Child labor and child trafficking affects a significant number of children in Sierra Leone, and investigating the past might provide some answers for how best to aid survivors, according to Elyssa Schroeder, a doctoral student in social work at the University of Georgia.
Schroeder received a $10,000 seed grant from the International Labor Organization, a United Nations agency. She’ll use the funding to analyze four years of data to understand trafficking survivor demographics, the kinds of services survivors received and how those services affected outcomes in mental health, physical health and social reintegration.
“This information can really tell us what gaps exist in assessment and how we can fill those gaps,” said Schroeder, an African Programming & Research Initiative to End Slavery (APRIES) pre-doctoral fellow at UGA’s Center on Human Trafficking Research and Outreach (CenHTRO). “Also, what patterns are there? Do survivors from a specific area face different challenges from another area? Is there a certain age group that we are seeing more of that can be targeted for prevention?”
Looking into the past means combing through old case files of trafficking survivors, according to Schroeder. In Sierra Leone, those case files are supplied by World Hope International (WHI), an NGO operating the only residential child labor trafficking program in the country. Schroeder’s project builds on other West African anti-trafficking research, programming and policy efforts operated by APRIES in Sierra Leone, Senegal and Guinea. Findings that emerge from the fellowship will improve programming for child trafficking survivors and inform policy through APRIES’ work with governmental agencies in Sierra Leone.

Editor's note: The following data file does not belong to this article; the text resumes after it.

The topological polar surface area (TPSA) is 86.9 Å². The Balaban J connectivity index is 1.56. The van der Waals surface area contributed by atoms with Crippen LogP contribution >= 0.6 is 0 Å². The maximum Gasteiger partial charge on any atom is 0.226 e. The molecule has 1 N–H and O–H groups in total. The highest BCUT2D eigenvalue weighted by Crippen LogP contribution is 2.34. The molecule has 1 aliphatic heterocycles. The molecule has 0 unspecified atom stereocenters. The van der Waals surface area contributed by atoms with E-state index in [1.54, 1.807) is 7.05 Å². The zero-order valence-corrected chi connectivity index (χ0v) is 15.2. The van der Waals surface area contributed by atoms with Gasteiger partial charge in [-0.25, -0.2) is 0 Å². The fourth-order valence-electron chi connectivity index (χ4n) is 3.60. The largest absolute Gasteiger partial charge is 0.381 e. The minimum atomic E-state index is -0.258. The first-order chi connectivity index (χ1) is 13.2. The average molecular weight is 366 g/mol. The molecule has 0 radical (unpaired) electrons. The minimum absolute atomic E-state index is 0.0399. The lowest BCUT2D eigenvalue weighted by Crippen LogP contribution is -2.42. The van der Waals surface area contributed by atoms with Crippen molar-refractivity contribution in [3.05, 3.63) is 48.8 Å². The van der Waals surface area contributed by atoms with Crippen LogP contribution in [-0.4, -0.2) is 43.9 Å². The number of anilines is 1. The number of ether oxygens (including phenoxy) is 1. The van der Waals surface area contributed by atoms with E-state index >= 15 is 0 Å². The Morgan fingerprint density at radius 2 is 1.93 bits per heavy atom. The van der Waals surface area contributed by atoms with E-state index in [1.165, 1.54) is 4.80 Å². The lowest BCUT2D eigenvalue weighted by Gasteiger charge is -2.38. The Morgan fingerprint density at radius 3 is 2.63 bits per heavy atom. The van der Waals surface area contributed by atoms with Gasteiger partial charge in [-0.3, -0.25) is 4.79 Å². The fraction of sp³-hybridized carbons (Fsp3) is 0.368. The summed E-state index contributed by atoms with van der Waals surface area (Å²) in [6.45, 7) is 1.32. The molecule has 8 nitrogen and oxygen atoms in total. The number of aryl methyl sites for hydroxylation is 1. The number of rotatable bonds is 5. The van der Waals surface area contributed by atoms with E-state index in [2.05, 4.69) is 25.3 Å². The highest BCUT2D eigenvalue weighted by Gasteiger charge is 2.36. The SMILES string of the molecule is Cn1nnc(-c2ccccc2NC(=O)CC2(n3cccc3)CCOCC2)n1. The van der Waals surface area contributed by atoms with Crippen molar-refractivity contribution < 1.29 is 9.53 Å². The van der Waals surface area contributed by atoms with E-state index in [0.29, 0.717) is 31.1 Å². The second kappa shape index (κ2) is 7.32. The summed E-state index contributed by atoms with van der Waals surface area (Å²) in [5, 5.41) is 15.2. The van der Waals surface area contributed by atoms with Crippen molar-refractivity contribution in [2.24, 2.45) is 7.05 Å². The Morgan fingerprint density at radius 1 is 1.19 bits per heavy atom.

“It’s a loop,” Schroeder said. “We need the research to improve programming, and we need programming to really improve research.”
Following the case analysis, Schroeder and the APRIES research team will work alongside WHI to reevaluate and redesign old policies and protocols, as well as create new assessment tools, that will be employed at the NGO’s residential facility and in hotspots in eastern Sierra Leone. This collaborative process will also incorporate survivor voices, an essential aspect to community-based participatory research. Organizing the study as a co-design—which brings researchers and community members together as partners—is novel for anti-trafficking research in a non-Western setting.
“This is creating the framework for building programs that are culturally aware, culturally rooted, trauma-informed, survivor-centered, that meet the needs of individuals and the community,” Schroeder said.
David Okech, social work professor and CenHTRO director, will mentor Schroeder.
“This is a great opportunity for Elyssa, and it demonstrates her stature as a rising scholar in human trafficking,” Okech said. “It is also significant that the fellowship builds into her dissertation research, thus allowing her to engage deeper with local agencies in Sierra Leone as part of a genuine community-based research and community-engaged scholarship. Elyssa is one of our shining students, and kudos to her for this competitive award.”
CenHTRO is an international, interdisciplinary effort to combat human trafficking around the world through research, programming, and policy development. Established in the UGA School of Social Work, CenHTRO aims to enhance the science of human trafficking prevalence measurement worldwide; implement effective anti-trafficking policies and programs that protect victims, prevent trafficking and strengthen prosecution; and equip the next generation of human trafficking researchers with expertise that will enhance social justice for trafficking survivors and victims. The center’s ongoing projects include APRIES and the Prevalence Reduction Innovation Forum.